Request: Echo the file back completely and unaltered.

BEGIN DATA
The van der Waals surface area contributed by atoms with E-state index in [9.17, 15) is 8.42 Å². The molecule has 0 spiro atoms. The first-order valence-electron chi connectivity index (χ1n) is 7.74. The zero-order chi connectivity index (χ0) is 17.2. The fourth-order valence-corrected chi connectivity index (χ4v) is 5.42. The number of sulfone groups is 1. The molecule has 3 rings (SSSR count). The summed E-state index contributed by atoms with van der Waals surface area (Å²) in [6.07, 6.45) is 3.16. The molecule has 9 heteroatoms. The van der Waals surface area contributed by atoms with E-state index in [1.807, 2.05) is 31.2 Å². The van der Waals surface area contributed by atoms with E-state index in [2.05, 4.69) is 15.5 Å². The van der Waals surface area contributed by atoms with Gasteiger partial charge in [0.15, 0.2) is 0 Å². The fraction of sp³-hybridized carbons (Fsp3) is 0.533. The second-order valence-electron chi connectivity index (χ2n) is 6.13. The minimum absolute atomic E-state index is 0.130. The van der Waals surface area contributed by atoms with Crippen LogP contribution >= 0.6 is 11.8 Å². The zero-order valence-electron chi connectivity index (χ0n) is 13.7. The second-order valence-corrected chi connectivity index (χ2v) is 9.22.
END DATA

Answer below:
The van der Waals surface area contributed by atoms with E-state index in [9.17, 15) is 8.42 Å². The molecule has 0 spiro atoms. The first-order valence-electron chi connectivity index (χ1n) is 7.74. The zero-order chi connectivity index (χ0) is 17.2. The fourth-order valence-corrected chi connectivity index (χ4v) is 5.42. The number of sulfone groups is 1. The molecule has 3 rings (SSSR count). The summed E-state index contributed by atoms with van der Waals surface area (Å²) in [6.07, 6.45) is 3.16. The molecule has 9 heteroatoms. The van der Waals surface area contributed by atoms with E-state index in [1.807, 2.05) is 31.2 Å². The van der Waals surface area contributed by atoms with E-state index in [2.05, 4.69) is 15.5 Å². The van der Waals surface area contributed by atoms with Gasteiger partial charge in [0.15, 0.2) is 0 Å². The fraction of sp³-hybridized carbons (Fsp3) is 0.533. The second-order valence-electron chi connectivity index (χ2n) is 6.13. The minimum absolute atomic E-state index is 0.130. The van der Waals surface area contributed by atoms with Crippen LogP contribution >= 0.6 is 11.8 Å². The zero-order valence-electron chi connectivity index (χ0n) is 13.7. The second-order valence-corrected chi connectivity index (χ2v) is 9.22.